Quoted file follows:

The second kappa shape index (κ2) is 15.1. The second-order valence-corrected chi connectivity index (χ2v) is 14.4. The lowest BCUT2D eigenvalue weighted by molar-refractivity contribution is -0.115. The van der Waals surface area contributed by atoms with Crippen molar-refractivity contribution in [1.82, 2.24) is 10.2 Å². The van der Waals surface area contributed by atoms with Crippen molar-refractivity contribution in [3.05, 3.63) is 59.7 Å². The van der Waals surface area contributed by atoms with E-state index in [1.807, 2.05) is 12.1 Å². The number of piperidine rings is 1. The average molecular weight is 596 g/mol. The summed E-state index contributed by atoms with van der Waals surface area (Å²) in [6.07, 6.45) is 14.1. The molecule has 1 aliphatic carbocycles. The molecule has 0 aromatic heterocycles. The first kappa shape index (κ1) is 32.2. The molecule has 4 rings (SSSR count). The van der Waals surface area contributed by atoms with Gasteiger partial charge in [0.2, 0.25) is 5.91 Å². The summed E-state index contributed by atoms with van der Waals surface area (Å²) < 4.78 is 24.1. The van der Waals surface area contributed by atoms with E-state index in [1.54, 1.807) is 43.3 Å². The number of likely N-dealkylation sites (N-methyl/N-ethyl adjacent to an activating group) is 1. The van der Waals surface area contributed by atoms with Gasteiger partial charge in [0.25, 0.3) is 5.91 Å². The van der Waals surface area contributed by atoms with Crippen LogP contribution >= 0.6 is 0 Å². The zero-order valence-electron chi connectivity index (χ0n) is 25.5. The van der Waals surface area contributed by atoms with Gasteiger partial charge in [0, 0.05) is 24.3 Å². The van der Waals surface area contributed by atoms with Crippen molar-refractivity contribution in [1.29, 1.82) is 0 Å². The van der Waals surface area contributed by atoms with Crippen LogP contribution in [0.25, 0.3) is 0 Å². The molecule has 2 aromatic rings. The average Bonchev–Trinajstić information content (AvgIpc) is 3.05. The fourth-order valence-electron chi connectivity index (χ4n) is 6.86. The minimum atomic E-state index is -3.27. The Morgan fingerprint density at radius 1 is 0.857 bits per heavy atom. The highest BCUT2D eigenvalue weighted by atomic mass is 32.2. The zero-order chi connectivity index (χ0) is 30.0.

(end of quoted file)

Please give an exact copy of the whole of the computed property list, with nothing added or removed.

The second kappa shape index (κ2) is 15.1. The second-order valence-corrected chi connectivity index (χ2v) is 14.4. The lowest BCUT2D eigenvalue weighted by molar-refractivity contribution is -0.115. The van der Waals surface area contributed by atoms with Crippen molar-refractivity contribution in [1.82, 2.24) is 10.2 Å². The van der Waals surface area contributed by atoms with Crippen molar-refractivity contribution in [3.05, 3.63) is 59.7 Å². The van der Waals surface area contributed by atoms with E-state index in [1.807, 2.05) is 12.1 Å². The number of piperidine rings is 1. The average molecular weight is 596 g/mol. The summed E-state index contributed by atoms with van der Waals surface area (Å²) in [6.07, 6.45) is 14.1. The molecule has 1 aliphatic carbocycles. The molecule has 0 aromatic heterocycles. The first kappa shape index (κ1) is 32.2. The molecule has 4 rings (SSSR count). The van der Waals surface area contributed by atoms with Gasteiger partial charge in [0.2, 0.25) is 5.91 Å². The summed E-state index contributed by atoms with van der Waals surface area (Å²) < 4.78 is 24.1. The van der Waals surface area contributed by atoms with E-state index in [1.54, 1.807) is 43.3 Å². The number of likely N-dealkylation sites (N-methyl/N-ethyl adjacent to an activating group) is 1. The van der Waals surface area contributed by atoms with Gasteiger partial charge in [0.25, 0.3) is 5.91 Å². The van der Waals surface area contributed by atoms with Crippen LogP contribution >= 0.6 is 0 Å². The zero-order valence-electron chi connectivity index (χ0n) is 25.5. The van der Waals surface area contributed by atoms with Gasteiger partial charge in [0, 0.05) is 24.3 Å². The van der Waals surface area contributed by atoms with Crippen molar-refractivity contribution in [1.29, 1.82) is 0 Å². The van der Waals surface area contributed by atoms with Crippen LogP contribution in [0.25, 0.3) is 0 Å². The molecule has 2 aromatic rings. The average Bonchev–Trinajstić information content (AvgIpc) is 3.05. The fourth-order valence-electron chi connectivity index (χ4n) is 6.86. The minimum atomic E-state index is -3.27. The Morgan fingerprint density at radius 1 is 0.857 bits per heavy atom. The highest BCUT2D eigenvalue weighted by atomic mass is 32.2. The zero-order chi connectivity index (χ0) is 30.0.